The first commercial Egyptair flight touched down at Ben-Gurion Airport near Tel Aviv on Sunday, potentially symbolizing a new chapter in the relationship between Israel and Egypt, which has been at peace, albeit a cold one, since the two nations signed a diplomatic agreement in 1979.

According to Israel’s Foreign Ministry, Egyptair—the country’s official national airline—will operate four nonstop roundtrip commercial flights a week between Cairo and Tel Aviv.

Former Ambassador Zvi Mazel, who served eight years at Israel’s embassy in Cairo—from 1980 to 1982 during his first stint, and then as the ambassador for five years from 1996 to 2001 during his second—expressed cautious optimism that the new route could signify a thawing of relations.

Mazel, currently a Fellow at the Jerusalem Center for Public Affairs, told JNS, “If this flight signals the warming of relations and is the opening of a new phase in normalization between the countries, then yes, absolutely, I am happy.”

On the flip side, Mazel said that “after 42 years of peace, at the same time, it’s a little bit sad that it took so long for an official commercial flight from Egypt to land at Ben-Gurion Airport.”

Mazel explained that following the signing of the 1979 peace accords, commercial flights between Egypt and Israel were operated by a company called “Nefertiti” after the famous Egyptian queen, and afterward and until recently were run by Air Sinai Airlines, but flew utilizing unmarked planes and without the country’s logo.

Expressing some skepticism, Mazel said it was significant in his view that two weeks ago, when Israeli Prime Minister Naftali Bennett flew to Egypt to meet with Egyptian President Abdel Fattah El-Sisi, the meeting took place in the Red Sea resort town of Sharm El-Sheikh as opposed to the capital of Cairo, where he said foreign dignitaries are normally welcomed.

He added that like other leaders before him, perhaps El-Sisi was concerned about demonstrations by the Egyptian people if top-ranking Israeli leaders were welcomed to the capital, noting that the “old elite” and “extremists” in Egypt still don’t favor ties with the Jewish state.

He was also disappointed following the Bennett-El-Sisi talks, saying, “I expected an exchange of an economic, industrial and high-tech delegation between the two nations. This would have been a good beginning towards normalization. But let’s be happy with the landing of the Egyptair flight.”

Israeli Prime Minister Naftali Bennett meets with Egyptian President Abdel Fattah El-Sisi in Sharm el-Sheikh, Egypt, on Sept. 13, 2021. Photo by Kobi Gideon/GPO.

“Maybe now something is changing,” said Mazel. “After all, the Abraham Accords are very important, and I’m sure many Egyptians are asking themselves why they waited this long to normalize relations.”

He added that for economic reasons, in particular, the Egyptian community sees the financial rewards experienced by Israel and their new peace partners in the Gulf as a result of the agreements and wants a piece of the pie.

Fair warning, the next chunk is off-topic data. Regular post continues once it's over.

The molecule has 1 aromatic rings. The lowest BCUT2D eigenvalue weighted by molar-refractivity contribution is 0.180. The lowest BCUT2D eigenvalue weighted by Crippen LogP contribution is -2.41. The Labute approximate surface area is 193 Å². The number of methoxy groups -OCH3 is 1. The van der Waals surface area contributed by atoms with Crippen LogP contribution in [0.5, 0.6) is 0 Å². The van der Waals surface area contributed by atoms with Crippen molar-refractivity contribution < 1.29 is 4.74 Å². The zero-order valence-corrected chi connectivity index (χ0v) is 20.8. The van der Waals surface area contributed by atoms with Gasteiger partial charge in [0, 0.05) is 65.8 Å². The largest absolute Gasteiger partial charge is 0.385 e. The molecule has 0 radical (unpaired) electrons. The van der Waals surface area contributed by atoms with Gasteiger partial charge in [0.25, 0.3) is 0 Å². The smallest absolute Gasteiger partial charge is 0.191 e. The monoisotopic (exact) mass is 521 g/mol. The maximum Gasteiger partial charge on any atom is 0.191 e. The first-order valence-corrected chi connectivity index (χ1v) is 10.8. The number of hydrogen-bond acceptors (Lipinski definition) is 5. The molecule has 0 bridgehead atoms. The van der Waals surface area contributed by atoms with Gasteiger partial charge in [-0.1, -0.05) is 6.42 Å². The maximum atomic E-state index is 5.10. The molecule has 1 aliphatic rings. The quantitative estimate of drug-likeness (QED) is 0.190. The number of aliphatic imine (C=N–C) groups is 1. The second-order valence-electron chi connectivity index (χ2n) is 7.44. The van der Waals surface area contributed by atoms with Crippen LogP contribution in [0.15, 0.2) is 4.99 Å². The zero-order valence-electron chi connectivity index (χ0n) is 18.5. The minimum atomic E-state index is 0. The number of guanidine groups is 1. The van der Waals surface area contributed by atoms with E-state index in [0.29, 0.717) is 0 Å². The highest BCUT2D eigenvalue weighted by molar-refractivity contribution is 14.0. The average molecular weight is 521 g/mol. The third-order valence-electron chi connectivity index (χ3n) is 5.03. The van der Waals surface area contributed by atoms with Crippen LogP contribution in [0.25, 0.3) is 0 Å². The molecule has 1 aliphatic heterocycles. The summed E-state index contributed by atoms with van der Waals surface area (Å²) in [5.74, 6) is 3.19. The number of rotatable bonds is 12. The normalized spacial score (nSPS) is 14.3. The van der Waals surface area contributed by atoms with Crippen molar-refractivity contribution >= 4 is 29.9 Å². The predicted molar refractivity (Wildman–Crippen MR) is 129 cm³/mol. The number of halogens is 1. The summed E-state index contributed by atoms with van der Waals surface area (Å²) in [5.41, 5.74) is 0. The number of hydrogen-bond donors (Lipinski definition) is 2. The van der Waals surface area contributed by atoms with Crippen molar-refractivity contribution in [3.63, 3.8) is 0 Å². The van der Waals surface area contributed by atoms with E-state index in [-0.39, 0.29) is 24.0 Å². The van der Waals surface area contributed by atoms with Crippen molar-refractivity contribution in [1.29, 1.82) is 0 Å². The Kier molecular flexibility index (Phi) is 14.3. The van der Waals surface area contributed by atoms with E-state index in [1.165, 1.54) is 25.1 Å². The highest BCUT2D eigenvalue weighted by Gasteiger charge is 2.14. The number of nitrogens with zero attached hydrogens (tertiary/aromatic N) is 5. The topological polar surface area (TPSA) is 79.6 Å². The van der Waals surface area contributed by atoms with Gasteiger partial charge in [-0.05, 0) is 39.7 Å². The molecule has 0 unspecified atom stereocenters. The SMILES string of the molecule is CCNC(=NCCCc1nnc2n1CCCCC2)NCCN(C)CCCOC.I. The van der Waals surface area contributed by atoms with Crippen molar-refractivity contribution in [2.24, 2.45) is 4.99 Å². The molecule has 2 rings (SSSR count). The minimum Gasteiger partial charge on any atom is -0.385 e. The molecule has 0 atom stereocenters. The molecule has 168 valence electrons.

‘This is a fantastic milestone’

Mark Feldman, director of Diesenhaus Jerusalem, a leading tourism brand in Israel, also praised the new route as a byproduct of the Abraham Accords and told JNS that he hopes the regularly scheduled flights will encourage Egyptian tourists to visit while boosting ties between the two countries.

He said “the significance that Egyptair is flying to Israel is a testament to the lasting effects of the Abraham Accords. After dozens of years of Air Sinai flying between Cairo and Tel Aviv so the Egyptian government could avoid any embarrassment, the fact that the relationship is no longer hidden shows great leadership in their government.

“One can hope that it will encourage Egyptians to visit Israel just as Israelis have been touring through Egypt for decades,” continued Feldman. “This is a fantastic milestone in Israel being accepted as a nation in the Middle East. There really is no turning back; this strengthens ties tremendously.”

There is also speculation that many Christians are interested in taking advantage of the new route to visit Israel along with Egypt; however, at this point due to the ongoing coronavirus pandemic and restrictions limiting the numbers of tourists allowed into Israel, Feldman said that “I’m sure we will see an influx of Christians combining a visit to the Holy Land with Egypt, but until we open up our country, nobody is making plans.”

The groundbreaking Egyptair flight arrived less than a week after the first Gulf Air airlines commercial flights were launched between Bahrain and Israel as a direct result of the Abraham Accords. A festival ceremony was held at Ben-Gurion on Sept. 30 celebrating the landing of the first Gulf Air flight, Bahrain’s national carrier, from Manama.


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